K. Jagannatha Shetty, J.
1. The following questions has been referred under section 256(2) of the Income-tax Act by the Income-tax Appellate Tribunal, Bangalore :
'Whether, on the facts and in the circumstances of the case, the Appellate Tribunal was right in holding that only the net amount of interest paid by the firm to the partner should be disallowed under section 40(b) in the firm's assessment ?'
2. The assessee is a firm of nine partners. In respect of each partner, two accounts were maintained for the assessment years 1974-75 and 1975-76 in the books of the firm. The first one was a capital account and the second one was a drawing account. The firm credited interest on the credit balance of the partners in the capital account and at the same time it charged interest on the debits to the drawing account. The Income-tax Officer added the full amounts credited to the capital account of the partners without taking into consideration the amount of interest debited to the partners in their drawing account.
3. In the appeal against the assessment for the year 1974-75, the Appellate Assistant Commissioner directed the Income-tax Officer that only the net payment of interest by the firm to the partners should be added back under section 40(b). It may be relevant to state that section 40(b) provides that in the case of any firm, any payment of interest made by the firm to any partner of the firm is not to be deducted.
4. But in the appeal preferred against the order of assessment for the year 1975-76, the Appellate Assistant Commissioner upheld the order of the Income-tax Officer.
5. Aggrieved by the order of the Appellate Assistant Commissioner, the Department went up in appeal before the Tribunal in relation to the assessment for the year 1974-75. As against the order of the Appellate Assistant Commissioner for the year 1975-76, the assessee went up in appeal before the Appellate Tribunal.
6. The Tribunal, while considering both the appeals, has observed that only the net amount of interest paid to each partner during the year has to be added back under section 40(b).
7. It seems to us that the view taken by the Income-tax Appellate Tribunal is unassailable.
Section 40(b) provides :
'40. Notwithstanding anything to the country in sections 30 to 39, the following amount shall not be deducted in computing the income chargeable under the head 'Profits and gains of business or profession', - .....
(b) in the case of any firm, any payment of interest, salary, bonus, commission or remuneration made by the firm to any partner of the firm.'
8. While dealing with the above clause (b) of the section, the Tribunal has observed : 'The claim of the Department is that while there is an express provision under section 40(b) prohibiting deduction from the firm's income of any payments by way of interest made by it to the partner, there is no provision in the Act which provides for adjustment of the interest paid by the partners to the firm. While, purely hypothetically, no doubt, this is correct, the question is whether where in the case of a single partner, there are both payments by the firm and receipt of interest from the partner, what is the amount of 'payment of interest' made by the firm to the partner. Can the interpretation depend upon the way the firm keeps its accounts or on the correct position of the facts of each case If in this very case the firm had not keep two separate accounts and credited the net interest to one account after considering interest chargeable on drawings in the case of each partner, the net amount of interest only would have been debited to the firm's books. Therefore, to take the view urged by the Department would be only to give an advantage to firms who keep the accounts in a particular way while that would be denied to firms, like the present one, which, for the sake of convenience, keep separate accounts one for capital and one for drawings of each partner. In our opinion, the word 'payment of interest' referred to in section 40(b) refers to the actual net amount of interest paid to each partner. The interpretation of section 40(b) could not depend upon a particular way in which interest is accounted for in the books of a firm.'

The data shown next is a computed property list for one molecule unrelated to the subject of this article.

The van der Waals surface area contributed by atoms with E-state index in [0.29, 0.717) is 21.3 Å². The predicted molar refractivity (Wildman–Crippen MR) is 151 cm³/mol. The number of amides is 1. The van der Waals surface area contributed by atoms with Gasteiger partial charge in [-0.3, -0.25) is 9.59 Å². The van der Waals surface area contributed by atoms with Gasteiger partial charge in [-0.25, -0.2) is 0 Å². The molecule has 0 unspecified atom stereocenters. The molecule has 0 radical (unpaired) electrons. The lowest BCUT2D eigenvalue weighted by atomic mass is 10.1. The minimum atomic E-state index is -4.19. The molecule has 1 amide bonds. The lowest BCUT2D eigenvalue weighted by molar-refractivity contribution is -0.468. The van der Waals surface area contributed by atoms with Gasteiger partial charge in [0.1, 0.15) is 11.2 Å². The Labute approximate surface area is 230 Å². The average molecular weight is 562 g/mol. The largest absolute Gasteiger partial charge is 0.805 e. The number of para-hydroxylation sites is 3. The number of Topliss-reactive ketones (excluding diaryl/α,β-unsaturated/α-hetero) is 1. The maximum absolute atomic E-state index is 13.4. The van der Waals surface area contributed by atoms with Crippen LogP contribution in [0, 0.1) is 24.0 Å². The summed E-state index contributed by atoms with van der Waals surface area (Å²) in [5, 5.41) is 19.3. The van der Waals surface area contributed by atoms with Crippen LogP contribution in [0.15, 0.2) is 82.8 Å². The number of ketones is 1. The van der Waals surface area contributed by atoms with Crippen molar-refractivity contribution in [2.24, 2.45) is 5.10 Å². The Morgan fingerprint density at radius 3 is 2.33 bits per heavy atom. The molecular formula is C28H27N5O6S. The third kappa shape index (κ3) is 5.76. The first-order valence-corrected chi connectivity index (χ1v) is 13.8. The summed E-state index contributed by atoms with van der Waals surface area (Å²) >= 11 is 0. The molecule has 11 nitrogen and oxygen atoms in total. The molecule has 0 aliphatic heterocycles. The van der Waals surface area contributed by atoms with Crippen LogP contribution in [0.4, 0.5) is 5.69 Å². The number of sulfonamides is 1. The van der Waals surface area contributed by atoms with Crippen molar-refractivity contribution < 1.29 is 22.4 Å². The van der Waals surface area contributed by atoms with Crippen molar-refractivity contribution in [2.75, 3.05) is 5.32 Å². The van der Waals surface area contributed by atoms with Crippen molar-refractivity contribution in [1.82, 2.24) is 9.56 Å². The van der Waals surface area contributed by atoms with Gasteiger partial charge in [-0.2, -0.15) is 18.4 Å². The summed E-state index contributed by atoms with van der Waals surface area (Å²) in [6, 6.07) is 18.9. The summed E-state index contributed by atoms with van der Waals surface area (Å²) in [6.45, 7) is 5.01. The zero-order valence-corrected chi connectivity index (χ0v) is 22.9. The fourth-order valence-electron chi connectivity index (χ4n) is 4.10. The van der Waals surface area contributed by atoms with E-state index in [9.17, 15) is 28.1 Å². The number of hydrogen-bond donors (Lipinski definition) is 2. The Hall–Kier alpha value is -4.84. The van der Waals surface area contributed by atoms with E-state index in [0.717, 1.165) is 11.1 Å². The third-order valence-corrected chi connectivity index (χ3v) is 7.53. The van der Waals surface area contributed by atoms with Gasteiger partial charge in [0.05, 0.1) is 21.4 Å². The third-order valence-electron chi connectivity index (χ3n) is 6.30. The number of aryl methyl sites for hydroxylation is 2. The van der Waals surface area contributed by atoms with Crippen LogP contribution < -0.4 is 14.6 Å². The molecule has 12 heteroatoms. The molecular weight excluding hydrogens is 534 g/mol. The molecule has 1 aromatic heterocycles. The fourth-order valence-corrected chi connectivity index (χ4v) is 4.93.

9. It is clear from the above discussion that if the firm had not kept two separate accounts, section 40(b) would have been applied only in relation to net interest debited to the partner's accounts. We, therefore, fail to see how the position of law would change if two accounts were maintained as has been done in the present case. While agreeing with the view taken by the Tribunal, we answer the question in the affirmative and against the Revenue.